Alabama is also big in chemicals. Monk says that his region is “the chemical corridor of Alabama,” with BASF, Huntsman Corp., and Evonik Industries as big players. Many of the chemical resins made in the Mobile area go into plane wings for Boeing and will go to Airbus, Monk says.

The steel industry, particularly in the Birmingham and Mobile areas, is also huge. Alabama is home to companies such as Outokumpu Stainless USA, SSAB Americas, AM/NS Calvert, Nucor Corp. and U.S. Steel.

Talent and Education

Education in Alabama starts early. As Canfield says, “We’re educating kids in a way now that is bringing together academic rigor combined with career application and experience.”

The K-12 plan includes high school diplomas that follow a career path, more dual college/high school credit courses available to high school students, and an easier transition process for students completing the two-year college system to enter four-year universities. It also includes a program where companies partner with the state’s 22 community colleges for high school and older students to become certified in job skills with hands on experience.

Lott sees the workforce as the focus of all of Alabama’s economic development, saying “That’s why we’re in business; to help better the lives of our people and our families.”

Alabama is serious about educating their workforce. Most states offer some kind of workforce training, but not all of these training programs are free to the employer. AIDT is free, and they work with companies of varying sizes through the whole process.

Lott has worked with AIDT before, and can’t speak highly enough of them. “They really do a tailor-made employment plan,” he says.

That plan starts with AIDT representatives working with companies to determine the company’s needs. Castile explains that they then “create an applicant flow” and “build a filter to most closely align the potential worker with the need of the company.”

The exact process is different for each company and each job, but every worker hired has been trained in a classroom and in a simulated version of the facility in which he/she will work. “At the end of the day, we make sure that if they say they’re a welder, they’re a welder,” Castile says, adding “They then have little or no turnover once they get on the job.”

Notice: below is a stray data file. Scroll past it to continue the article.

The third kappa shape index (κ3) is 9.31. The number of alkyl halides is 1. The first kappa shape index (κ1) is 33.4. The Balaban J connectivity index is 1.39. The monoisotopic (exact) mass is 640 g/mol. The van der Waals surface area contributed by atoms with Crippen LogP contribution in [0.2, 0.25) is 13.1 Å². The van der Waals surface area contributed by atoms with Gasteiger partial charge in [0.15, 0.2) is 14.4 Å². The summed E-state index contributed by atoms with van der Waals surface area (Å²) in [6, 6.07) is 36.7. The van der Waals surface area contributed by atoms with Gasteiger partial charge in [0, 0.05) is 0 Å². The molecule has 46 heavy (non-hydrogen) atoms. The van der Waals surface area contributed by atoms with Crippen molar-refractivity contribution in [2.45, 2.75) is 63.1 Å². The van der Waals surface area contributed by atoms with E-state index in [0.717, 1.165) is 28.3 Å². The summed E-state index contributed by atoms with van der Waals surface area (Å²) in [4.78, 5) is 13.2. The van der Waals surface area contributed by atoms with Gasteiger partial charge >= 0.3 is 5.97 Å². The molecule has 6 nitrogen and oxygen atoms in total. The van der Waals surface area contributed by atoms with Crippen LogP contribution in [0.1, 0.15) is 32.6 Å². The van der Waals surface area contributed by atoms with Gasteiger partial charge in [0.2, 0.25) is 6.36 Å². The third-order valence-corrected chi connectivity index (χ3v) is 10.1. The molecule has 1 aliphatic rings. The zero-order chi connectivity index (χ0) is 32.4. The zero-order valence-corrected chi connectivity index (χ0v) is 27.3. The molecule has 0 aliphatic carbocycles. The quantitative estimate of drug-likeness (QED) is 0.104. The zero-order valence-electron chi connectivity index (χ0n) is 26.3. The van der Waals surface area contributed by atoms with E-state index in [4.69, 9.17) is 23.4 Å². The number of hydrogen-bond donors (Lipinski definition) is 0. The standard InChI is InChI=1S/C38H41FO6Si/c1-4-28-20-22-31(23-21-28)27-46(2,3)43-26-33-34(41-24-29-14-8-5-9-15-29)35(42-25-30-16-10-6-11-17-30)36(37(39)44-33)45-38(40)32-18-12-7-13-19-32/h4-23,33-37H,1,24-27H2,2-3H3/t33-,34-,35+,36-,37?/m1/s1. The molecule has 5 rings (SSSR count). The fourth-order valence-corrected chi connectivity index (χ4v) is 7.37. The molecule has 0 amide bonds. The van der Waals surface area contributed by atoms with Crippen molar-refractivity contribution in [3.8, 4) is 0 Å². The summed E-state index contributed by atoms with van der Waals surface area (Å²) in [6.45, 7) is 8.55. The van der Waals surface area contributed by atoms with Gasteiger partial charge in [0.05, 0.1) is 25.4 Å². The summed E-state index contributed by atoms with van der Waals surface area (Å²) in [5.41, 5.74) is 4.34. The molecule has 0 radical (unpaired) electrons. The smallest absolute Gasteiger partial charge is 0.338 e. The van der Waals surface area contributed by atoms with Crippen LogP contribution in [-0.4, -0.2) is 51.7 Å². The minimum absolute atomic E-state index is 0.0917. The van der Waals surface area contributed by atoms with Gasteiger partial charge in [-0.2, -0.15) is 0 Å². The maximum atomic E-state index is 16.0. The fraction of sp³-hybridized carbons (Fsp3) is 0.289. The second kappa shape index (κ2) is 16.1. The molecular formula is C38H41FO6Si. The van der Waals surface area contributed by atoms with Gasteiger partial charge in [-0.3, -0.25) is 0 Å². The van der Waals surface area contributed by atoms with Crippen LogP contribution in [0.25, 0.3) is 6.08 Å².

Outdoors and Recreation

Cathedral Caverns State Park outside of Huntsville may get its name from the beautiful cathedral room which houses the entrance to the stalagmite forest, but the cave also contains flowstone formations, huge stalagmite columns, and, unexpectedly, fossilized shark teeth.


 The south may be one of the fastest growing regions of the country, and as Lott says, “Alabama has a wonderful infrastructure that allows us to export from the state, and we’re in the heart of Dixie.”

Part of that infrastructure is the port at Mobile, which allows ocean access to international trade. The top export destinations for Alabama include South Korea, Canada, Japan, Germany, the United Kingdom and China.

Canfield explains that Alabama’s international trade has been growing in the last decade. He had just returned from an economic development trip to South Korea, and said, “Now we’re finding there is a great deal of interest in Alabama.”

Monk points out that his county and the Mobile area, of course, have easy access to the bay, saying, “A lot of our products we create — we ship them internationally.” The area also has one of the world’s two compressed air power plants, which are a large part of the infrastructure for the more than 2,200 acres of certified industrial park land available in Washington County.

Class A rail services the port as well, and a new interstate, I-22, that will connect Birmingham with Memphis, Tenn., is scheduled to open its final leg this year in Birmingham.


Alabama is famous for loving football, and Lott confirms that this is true. “Friday night football is huge,” he says, and Saturday night football might be bigger. The state doesn’t have a professional football team, but Lott didn’t seem to mind. “The whole weekend is centered on family and football,” he says.

Lott also stressed how important family is in all of Alabama, and how the atmosphere is great for raising one’s family because of the “hospitable culture.”

The northern part of the state offers mountains, the southern tip of the state offers beaches, and the central part of the state offers historical antebellum homes and a lot of caves.

Talladega offers NASCAR races twice a year.

Alabama is also home to the Robert Trent Jones Golf Trail, which offers 468 championship holes in 26 golf courses in 11 sites across the state.

More Info

Alabama Department of Commerce

Alabama Industrial Development Training

Mobile Area Chamber of Commerce

Southeast Alabama Gas District

Illustration by feelart at Free Digital


Rachel Hamilton

Rachel Hamilton is a freelance writer based in Lawrence, Kansas. She can be reached at

More Posts

Related Posts